Heavy snow may delay Yakima first responders

YAKIMA, Wash. — Yakima first responders are asking the community to be patient and considerate as they deal with a higher-than-normal call volume and delayed response time due to the extreme winter weather.

“It gets a little frustrating for deputies that they can’t get to places quickly, especially if there’s an emergency or we have to go to a call where there’s an injury,” said Casey Schilperoort, spokesperson for the Yakima County Sheriff’s Office.

Schilperoort said while they’ve seen fewer calls for traffic incidents than around this time last year, they’re still getting more calls than normal. He said the crashes are mainly caused by people driving too fast for the road conditions.

“For county roads, the speed limit is 50 miles an hour unless otherwise posted but if there’s three, four or five inches of snow, that’s not appropriate,” Schilperoort said. “You need to slow down to an appropriate speed so that you can drive safely and so you don’t go off the roadway.”

Yakima Police Sgt. Jim Moore said they’re seeing an increase in traffic accidents due to the bad weather, but also for domestic violence calls as more people stay home to keep warm.

“Domestic events do increase when we have more people inside, especially around the holidays when they come in from out of town,” Moore said.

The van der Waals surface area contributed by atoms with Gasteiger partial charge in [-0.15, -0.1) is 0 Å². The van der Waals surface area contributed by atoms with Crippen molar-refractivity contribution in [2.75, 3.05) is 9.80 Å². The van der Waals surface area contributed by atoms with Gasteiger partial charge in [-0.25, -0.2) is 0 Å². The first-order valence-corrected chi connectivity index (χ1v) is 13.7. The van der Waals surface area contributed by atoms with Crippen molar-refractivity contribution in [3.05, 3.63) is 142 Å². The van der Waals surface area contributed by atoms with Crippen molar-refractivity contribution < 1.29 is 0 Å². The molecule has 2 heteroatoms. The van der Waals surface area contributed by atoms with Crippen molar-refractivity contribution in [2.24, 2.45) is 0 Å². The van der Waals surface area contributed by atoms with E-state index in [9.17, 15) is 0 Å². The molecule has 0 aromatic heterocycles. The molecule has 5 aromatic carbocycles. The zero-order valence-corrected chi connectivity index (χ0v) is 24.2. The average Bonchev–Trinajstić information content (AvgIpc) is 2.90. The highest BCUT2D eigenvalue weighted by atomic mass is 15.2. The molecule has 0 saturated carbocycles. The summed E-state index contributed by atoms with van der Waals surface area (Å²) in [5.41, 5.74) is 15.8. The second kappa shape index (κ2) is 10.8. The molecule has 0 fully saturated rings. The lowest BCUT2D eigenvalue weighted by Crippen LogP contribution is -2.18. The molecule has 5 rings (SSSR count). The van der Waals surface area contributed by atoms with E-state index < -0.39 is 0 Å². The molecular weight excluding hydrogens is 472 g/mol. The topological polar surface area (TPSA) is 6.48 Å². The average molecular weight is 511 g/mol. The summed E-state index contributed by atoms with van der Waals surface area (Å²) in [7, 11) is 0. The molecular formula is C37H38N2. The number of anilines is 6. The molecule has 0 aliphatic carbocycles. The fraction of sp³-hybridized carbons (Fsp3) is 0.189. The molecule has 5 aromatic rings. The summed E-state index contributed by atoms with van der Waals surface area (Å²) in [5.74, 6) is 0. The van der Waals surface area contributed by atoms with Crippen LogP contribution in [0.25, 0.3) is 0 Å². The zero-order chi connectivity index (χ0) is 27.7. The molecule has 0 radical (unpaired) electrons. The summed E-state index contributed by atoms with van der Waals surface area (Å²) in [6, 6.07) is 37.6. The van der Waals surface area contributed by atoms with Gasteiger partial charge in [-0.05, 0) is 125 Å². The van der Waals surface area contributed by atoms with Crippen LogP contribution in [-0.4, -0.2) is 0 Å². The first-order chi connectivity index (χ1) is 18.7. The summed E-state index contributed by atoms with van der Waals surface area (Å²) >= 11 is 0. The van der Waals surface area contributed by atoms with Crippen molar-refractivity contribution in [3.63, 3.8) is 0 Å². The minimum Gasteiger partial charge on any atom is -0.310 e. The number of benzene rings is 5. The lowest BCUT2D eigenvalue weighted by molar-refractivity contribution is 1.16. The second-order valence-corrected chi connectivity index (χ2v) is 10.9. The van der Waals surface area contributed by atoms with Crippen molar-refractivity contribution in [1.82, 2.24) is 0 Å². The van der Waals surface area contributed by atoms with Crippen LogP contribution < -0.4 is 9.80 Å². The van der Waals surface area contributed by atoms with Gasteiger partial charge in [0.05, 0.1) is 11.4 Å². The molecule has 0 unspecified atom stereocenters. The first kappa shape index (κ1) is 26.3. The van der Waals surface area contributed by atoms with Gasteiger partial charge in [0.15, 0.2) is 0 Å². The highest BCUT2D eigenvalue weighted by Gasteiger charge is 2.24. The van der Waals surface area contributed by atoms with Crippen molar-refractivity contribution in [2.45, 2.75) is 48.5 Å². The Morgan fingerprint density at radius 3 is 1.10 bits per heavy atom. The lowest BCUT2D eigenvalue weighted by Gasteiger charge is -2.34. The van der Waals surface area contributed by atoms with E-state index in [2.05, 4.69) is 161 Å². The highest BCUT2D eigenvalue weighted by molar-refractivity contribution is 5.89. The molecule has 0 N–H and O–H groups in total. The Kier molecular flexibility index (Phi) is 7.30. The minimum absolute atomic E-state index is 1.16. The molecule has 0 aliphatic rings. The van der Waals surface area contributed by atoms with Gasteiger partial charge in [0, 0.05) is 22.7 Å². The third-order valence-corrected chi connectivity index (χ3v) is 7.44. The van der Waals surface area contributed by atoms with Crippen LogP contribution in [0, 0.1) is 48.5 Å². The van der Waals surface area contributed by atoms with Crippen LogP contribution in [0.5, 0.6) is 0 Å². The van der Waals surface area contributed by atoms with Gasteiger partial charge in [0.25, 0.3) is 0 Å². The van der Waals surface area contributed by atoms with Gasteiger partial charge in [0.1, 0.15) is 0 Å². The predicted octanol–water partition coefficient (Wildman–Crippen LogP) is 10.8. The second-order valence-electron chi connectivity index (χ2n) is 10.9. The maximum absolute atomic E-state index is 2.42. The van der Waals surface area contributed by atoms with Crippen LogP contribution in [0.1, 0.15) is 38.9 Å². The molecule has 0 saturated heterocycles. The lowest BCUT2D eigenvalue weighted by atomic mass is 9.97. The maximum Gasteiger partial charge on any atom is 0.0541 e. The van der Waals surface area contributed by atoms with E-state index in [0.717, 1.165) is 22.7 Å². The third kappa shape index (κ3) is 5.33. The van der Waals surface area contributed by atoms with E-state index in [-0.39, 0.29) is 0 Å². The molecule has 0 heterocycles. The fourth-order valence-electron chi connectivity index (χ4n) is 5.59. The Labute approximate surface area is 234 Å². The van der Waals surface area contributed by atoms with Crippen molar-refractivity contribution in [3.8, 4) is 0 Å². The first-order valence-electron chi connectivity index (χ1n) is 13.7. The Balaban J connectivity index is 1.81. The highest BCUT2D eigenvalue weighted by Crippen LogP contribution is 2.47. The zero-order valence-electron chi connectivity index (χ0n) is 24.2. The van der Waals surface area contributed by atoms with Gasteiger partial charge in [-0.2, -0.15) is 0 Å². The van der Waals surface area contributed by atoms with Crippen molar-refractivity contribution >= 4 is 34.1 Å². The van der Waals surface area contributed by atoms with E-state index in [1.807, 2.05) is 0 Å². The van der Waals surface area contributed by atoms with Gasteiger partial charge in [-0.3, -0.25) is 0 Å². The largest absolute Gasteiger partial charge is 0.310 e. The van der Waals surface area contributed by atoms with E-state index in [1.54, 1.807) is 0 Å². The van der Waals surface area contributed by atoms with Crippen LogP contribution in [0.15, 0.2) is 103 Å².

Police said since they’re already moving slower due to the bad road conditions, they need people to pay better attention when they see emergency lights and sirens near them.

“It doesn’t matter if it’s coming at you or going away or anything,” Moore said. “If that’s the case, you need to pull over to the right and stop.”

Moore said if traffic is heavy or there’s no room to merge into the right hand lane, people can either try to quickly find an opening or move as far over to the right as they can get within their own lane.

First responders said that small amount of time gained by not having to wait for drivers to move out of the way might make the difference in saving a life, especially for fire trucks and ambulances.

“It could be something very minor that they need to go to but it also could be somebody’s having a heart attack or stroke,” Schilperoort said. “It’s so important that you get out of their way so they can get to where they need to go.”

With Yakima expected to get up to a foot of snow accumulation Wednesday night headed into Thursday morning, Schilperoort said people should slow down, allow for extra travel time and stay home if they can to keep themselves safe.

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